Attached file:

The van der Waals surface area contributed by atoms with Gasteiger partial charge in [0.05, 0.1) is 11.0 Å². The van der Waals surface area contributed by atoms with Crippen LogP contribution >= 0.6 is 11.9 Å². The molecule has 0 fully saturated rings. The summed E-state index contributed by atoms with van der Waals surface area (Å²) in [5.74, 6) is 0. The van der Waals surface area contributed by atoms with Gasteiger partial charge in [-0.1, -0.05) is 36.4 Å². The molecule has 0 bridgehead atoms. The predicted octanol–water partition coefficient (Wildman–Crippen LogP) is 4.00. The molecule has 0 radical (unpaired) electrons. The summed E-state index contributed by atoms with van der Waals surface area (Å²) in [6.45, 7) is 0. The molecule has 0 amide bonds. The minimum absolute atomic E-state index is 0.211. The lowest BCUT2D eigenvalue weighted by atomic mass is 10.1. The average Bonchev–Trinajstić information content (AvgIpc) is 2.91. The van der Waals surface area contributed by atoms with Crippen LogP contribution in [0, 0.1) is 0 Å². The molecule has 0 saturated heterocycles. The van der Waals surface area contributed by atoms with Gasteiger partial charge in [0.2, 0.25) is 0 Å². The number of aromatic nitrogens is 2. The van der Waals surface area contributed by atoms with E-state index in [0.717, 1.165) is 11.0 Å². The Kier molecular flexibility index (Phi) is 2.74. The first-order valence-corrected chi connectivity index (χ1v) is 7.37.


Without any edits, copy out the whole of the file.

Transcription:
The van der Waals surface area contributed by atoms with Gasteiger partial charge in [0.05, 0.1) is 11.0 Å². The van der Waals surface area contributed by atoms with Crippen LogP contribution >= 0.6 is 11.9 Å². The molecule has 0 fully saturated rings. The summed E-state index contributed by atoms with van der Waals surface area (Å²) in [5.74, 6) is 0. The van der Waals surface area contributed by atoms with Gasteiger partial charge in [-0.1, -0.05) is 36.4 Å². The molecule has 0 bridgehead atoms. The predicted octanol–water partition coefficient (Wildman–Crippen LogP) is 4.00. The molecule has 0 radical (unpaired) electrons. The summed E-state index contributed by atoms with van der Waals surface area (Å²) in [6.45, 7) is 0. The molecule has 0 amide bonds. The minimum absolute atomic E-state index is 0.211. The lowest BCUT2D eigenvalue weighted by atomic mass is 10.1. The average Bonchev–Trinajstić information content (AvgIpc) is 2.91. The van der Waals surface area contributed by atoms with Crippen LogP contribution in [0, 0.1) is 0 Å². The molecule has 0 saturated heterocycles. The van der Waals surface area contributed by atoms with Gasteiger partial charge in [0.2, 0.25) is 0 Å². The number of aromatic nitrogens is 2. The van der Waals surface area contributed by atoms with E-state index in [0.717, 1.165) is 11.0 Å². The Kier molecular flexibility index (Phi) is 2.74. The first-order valence-corrected chi connectivity index (χ1v) is 7.37.